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Pituitary-Testicular Function in Nephropathic Cystinosis

Constance L. Chik, MD, PhD; Aaron Friedman, MD; George R. Merriam, MD; and William A. Gahl, MD, PhD
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From the National Institutes of Health, Bethesda, Maryland; the University of Wisconsin, Madison, Wisconsin. Requests for Reprints: William A. Gahl, MD, PhD, Chief, Human Genetics Branch, Building 10, Room 9S-242, National Institute of Child Health and Human Development, National Institutes of Health, Bethesda, MD 20892. Acknowledgments: The authors thank the nursing staff of 9 West of the National Institutes of Health Clinical Center for their dedicated work and the late Dr. T. Kuwabara of the National Eye Institute for performing the light microscopic examinations of the testis. Grant Support: Dr. Chik was supported by a fellowship from the Medical Research Council of Canada.

Copyright 2004 by the American College of Physicians

Ann Intern Med. 1993;119(7_Part_1):568-575. doi:10.7326/0003-4819-119-7_Part_1-199310010-00004
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Objective: To evaluate reproductive function in patients with cystinosis and in renal transplant recipients without cystinosis.

Design: Cross-sectional study.

Setting: Clinical Center, National Institutes of Health.

Patients: Ten male patients, 15 to 28 years old, with nephropathic cystinosis and renal allografts formed the study group; 11 renal transplant recipients who had a primary renal disorder other than cystinosis and were matched with study patients for age and renal function served as the control group.

Measurements: Tanner staging, serum gonadotropin determinations, and testosterone and testosterone-binding globulin assessments. Selected patients also had a human chorionic gonadotropin (HCG) stimulation test, a gonadotropin-releasing hormone (GnRH) stimulation test, and serial sampling for luteinizing hormone (LH).

Main Results: Although testosterone levels were within normal limits in 7 of 10 patients with cystinosis, the mean testosterone level in patients with cystinosis was 11.5 2.0 nmol/L compared with 24.2 3.0 nmol/L in control patients (P < 0.005). No patient with cystinosis reached Tanner stage 5 (full pubertal development), whereas 9 of 11 control patients did. Seven of 10 patients with cystinosis had elevations in LH or follicle-stimulating hormone (FSH) levels, suggesting testicular failure. These patients also had normal LH and FSH responses after GnRH stimulation, increased LH pulse frequency, and reduced testosterone response after HCG stimulation. In comparison, only 3 of 11 control patients had minimally elevated gonadotropin levels, and all 11 had normal testosterone levels. Microscopic testicular examination in one patient showed cystine crystals, germinal dysplasia, increased fibrosis, and Leydig cell hyperplasia.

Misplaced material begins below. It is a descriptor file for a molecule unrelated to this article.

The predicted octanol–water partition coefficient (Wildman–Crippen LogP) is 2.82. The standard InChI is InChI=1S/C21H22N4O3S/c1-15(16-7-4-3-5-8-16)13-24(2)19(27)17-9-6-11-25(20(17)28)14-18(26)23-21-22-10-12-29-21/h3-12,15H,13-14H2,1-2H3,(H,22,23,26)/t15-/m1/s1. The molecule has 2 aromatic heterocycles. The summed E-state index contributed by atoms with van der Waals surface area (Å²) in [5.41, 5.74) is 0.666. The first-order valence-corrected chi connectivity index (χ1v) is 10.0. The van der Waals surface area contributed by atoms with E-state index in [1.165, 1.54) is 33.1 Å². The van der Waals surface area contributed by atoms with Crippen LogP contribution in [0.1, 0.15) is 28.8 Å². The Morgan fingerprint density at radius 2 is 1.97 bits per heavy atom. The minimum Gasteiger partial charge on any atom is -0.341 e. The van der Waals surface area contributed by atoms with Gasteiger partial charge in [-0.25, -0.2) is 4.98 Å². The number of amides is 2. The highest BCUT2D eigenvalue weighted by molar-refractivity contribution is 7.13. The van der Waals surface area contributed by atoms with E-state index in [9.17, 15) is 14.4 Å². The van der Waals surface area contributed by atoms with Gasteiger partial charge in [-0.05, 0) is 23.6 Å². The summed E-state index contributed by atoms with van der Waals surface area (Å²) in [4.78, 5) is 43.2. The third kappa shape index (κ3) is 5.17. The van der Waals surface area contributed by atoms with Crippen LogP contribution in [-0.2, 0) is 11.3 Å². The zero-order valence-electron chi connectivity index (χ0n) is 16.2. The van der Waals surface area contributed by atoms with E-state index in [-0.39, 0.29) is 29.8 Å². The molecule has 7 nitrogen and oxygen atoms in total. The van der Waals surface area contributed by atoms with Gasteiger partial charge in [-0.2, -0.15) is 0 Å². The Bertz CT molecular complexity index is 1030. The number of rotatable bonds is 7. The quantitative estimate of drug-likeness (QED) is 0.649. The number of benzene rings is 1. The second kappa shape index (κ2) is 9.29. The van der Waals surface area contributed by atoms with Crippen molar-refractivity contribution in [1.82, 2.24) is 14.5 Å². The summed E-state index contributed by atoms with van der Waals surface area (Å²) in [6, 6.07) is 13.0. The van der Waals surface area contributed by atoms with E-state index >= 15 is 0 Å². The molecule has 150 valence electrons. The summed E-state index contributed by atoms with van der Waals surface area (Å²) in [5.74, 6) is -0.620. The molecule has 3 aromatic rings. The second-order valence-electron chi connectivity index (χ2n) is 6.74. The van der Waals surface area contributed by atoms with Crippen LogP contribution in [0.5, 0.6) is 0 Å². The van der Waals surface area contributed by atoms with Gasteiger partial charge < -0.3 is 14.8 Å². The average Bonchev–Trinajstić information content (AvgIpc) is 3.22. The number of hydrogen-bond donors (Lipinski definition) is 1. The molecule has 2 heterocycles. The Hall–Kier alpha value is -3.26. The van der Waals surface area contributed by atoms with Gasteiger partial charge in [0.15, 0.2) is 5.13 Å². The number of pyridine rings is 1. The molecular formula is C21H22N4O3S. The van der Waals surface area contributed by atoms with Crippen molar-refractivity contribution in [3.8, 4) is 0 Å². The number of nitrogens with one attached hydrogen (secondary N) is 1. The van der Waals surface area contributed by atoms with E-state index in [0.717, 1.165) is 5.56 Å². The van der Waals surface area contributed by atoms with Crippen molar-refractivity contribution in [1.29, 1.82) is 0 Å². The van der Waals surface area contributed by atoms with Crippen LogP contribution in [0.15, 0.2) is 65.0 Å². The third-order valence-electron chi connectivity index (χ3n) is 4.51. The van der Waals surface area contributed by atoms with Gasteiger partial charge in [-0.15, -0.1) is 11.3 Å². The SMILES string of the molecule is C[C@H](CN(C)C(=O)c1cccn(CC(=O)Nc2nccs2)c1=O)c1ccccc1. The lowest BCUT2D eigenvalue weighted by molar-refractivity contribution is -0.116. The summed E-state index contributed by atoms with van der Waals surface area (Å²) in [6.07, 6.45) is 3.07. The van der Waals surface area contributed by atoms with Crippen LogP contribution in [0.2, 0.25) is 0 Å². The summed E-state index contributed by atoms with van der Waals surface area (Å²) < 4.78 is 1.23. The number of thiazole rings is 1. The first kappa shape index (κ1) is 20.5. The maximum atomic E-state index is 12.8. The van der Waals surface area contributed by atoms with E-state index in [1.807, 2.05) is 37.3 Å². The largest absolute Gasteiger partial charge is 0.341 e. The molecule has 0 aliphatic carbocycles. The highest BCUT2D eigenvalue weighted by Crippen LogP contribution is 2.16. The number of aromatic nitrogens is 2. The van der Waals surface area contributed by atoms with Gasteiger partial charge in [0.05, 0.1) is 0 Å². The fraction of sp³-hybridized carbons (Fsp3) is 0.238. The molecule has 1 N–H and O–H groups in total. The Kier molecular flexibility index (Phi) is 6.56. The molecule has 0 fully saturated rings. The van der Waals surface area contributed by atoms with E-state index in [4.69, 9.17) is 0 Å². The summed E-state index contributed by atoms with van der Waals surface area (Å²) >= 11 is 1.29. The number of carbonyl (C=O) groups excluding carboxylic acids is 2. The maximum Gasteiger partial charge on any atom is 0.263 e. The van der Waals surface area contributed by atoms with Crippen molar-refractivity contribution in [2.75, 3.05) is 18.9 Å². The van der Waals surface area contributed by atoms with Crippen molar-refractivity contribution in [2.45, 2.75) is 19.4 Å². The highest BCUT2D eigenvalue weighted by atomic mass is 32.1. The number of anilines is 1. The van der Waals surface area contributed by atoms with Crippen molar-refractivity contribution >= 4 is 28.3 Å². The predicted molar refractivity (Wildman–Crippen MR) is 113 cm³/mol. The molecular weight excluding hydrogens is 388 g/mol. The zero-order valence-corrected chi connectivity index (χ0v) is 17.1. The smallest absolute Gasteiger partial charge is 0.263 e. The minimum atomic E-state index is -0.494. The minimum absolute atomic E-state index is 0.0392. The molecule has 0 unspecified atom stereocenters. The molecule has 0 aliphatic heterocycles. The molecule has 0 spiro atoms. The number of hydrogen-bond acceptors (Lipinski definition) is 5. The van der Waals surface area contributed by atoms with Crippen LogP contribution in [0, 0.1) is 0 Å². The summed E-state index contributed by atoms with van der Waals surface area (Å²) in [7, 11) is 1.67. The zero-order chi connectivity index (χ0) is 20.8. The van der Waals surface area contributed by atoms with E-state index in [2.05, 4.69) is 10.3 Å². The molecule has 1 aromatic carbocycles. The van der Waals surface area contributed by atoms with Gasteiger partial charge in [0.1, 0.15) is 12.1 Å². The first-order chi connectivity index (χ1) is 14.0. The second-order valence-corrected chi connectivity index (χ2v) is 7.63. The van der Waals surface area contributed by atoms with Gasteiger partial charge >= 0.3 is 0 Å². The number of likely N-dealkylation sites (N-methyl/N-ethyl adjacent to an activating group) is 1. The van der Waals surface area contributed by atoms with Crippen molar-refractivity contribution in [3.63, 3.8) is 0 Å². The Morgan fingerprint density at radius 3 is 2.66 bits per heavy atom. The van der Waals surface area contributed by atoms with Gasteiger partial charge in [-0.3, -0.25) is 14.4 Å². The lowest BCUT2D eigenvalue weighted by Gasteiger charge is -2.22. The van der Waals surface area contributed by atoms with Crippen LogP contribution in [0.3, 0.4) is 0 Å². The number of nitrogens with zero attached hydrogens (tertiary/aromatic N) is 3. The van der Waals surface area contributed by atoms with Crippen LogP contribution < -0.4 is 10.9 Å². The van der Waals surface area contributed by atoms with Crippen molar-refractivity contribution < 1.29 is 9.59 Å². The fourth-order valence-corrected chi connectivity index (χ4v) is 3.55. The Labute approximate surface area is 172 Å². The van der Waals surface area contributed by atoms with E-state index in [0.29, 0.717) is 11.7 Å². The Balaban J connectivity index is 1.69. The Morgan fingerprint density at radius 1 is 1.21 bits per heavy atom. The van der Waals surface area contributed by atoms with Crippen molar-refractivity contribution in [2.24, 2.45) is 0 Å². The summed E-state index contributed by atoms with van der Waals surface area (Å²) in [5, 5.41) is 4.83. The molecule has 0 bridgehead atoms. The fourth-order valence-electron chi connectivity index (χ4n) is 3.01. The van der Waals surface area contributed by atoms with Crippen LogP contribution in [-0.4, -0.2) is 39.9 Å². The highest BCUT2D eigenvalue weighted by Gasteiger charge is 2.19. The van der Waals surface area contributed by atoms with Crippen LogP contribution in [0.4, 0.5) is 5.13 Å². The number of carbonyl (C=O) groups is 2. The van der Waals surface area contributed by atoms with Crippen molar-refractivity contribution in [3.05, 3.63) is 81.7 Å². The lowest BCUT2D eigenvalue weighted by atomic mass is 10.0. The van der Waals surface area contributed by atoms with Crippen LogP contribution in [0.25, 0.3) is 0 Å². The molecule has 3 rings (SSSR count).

Conclusions: Abnormalities in the pituitary-testicular axis are common in male patients with cystinosis. These changes appear to be related to the disease cystinosis and not to treated renal failure per se.


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Figure 1.
Serum testosterone, luteinizing hormone, and follicle-stimulating hormone levels in patients with cystinosis and in control patients. Top.Bottom.

Bivariate plot of the serum testosterone level against the luteinizing hormone level. Bivariate plot of the serum testosterone level against the follicle-stimulating hormone level. The widths of the rectangles represent the ranges of values between the 5th and 95th percentiles of luteinizing hormone or follicle-stimulating hormone values in normal men, and the heights of the rectangles represent a similar range of testosterone values in normal men.

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Figure 2.
Episodic secretion of luteinizing hormone in seven patients with cystinosis.

Serum luteinizing hormone (LH) concentrations were determined at 20-minute intervals.

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Figure 3.
Gonadotropin subunit and bioactive luteinizing hormone measurements in patients with cystinosis. Top.Bottom.closed circler

-Subunit (LH ), luteinizing hormone- (LH ), and follicle-stimulating hormone- (FSH ) levels. Bioactive and immunoreactive luteinizing hormone (LH) levels in three patients with cystinosis who had normal LH levels and in seven patients with elevated LH levels ( ). The line in the bottom panel represents the best least-squares fit to the data ( = 0.89).

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Figure 4.
Light microscopic examination of testis specimen from patient 7. Top.Bottom.

Hematoxylin and eosin stain of a formalin-fixed specimen showing increased fibrosis (top arrow), residual seminiferous tubules (bottom arrow), and Leydig cell hyperplasia (upper right). Polarized light-bright field examination of absolute alcohol-fixed specimen showing numerous cystine crystals.

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